Simulated Annualized Return, Volatility, and Tracking Error, Jan 1996-Jun 2017

In short, we simply do not have a strong conviction about the relative advantage of one measure over another as being the best signal of performance. We also strive to be mindful of the caveats inherent to particular measures, which may make them an unreliable signal.4 As a result, we have found the optimal approach to be to take a simple average in order to reduce measurement error and to provide a more stable anchor of a company’s economic footprint.

Dimension #3: Measurement period
In selecting and defining the measures we use as signals, we aim to reduce the amount of trading to execute the strategy and we aim to smooth out the seasonality associated with accounting metrics. In this spirit, we have found that using a five-year average of the accounting metric, instead of the most recent year’s metric, produces the best results. 

Almost every design choice represents a double-edged sword, and we ensure the choice is made only after gauging the other side of the potentially sharp blade. Whereas one-year data hold the freshest information, these data also impact a stock’s price most strongly. Therefore, a singular reliance on one-year financial information would introduce price-based stock selection and weighting through the back door, which would cause performance to decline and turnover to rise. By using a five-year average, we create a more stable anchor for rebalancing that leads to less trading and allows for smoothing the seasonality associated with accounting metrics in order to better capture a firm’s contribution to the economy through a full business cycle.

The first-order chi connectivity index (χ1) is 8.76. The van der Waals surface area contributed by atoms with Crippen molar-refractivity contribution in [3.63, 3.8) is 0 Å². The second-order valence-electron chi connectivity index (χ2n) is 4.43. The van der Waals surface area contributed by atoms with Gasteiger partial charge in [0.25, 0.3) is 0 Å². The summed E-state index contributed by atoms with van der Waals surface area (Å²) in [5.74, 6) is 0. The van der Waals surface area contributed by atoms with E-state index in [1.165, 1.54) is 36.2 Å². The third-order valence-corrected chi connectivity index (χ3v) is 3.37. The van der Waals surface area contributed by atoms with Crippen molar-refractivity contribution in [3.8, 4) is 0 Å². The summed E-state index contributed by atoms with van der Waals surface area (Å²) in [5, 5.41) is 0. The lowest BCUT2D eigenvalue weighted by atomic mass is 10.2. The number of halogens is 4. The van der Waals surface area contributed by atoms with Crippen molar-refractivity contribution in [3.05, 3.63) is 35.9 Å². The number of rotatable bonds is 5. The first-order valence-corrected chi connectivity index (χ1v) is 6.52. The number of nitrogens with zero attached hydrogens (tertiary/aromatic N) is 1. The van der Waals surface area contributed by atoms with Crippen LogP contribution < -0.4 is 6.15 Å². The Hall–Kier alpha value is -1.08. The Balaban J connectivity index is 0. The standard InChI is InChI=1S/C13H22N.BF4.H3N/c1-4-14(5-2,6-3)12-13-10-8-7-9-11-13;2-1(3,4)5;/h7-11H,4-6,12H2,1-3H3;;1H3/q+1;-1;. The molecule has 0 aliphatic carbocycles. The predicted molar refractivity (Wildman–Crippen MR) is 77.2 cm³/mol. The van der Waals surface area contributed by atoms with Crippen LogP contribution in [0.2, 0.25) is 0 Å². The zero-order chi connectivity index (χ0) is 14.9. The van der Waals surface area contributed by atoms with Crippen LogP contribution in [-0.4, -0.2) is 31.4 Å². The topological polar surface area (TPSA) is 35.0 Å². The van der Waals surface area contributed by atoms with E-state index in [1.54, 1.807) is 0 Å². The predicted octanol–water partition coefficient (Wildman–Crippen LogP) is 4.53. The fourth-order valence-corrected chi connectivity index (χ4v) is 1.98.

Number of Years Used to Calculate Metrics, 1962–2010

Decisions surrounding this design dimension apply across smart beta and factor strategies. For instance, if a signal such as momentum (or low volatility) has an inherently higher (lower) decay rate, then shortening (extending) its measurement horizon may lead to a better tradeoff between the effectiveness of capturing the factor and incorporating a more stable anchor that would, in turn, lower transaction costs and help preserve a given factor’s net expected return premium.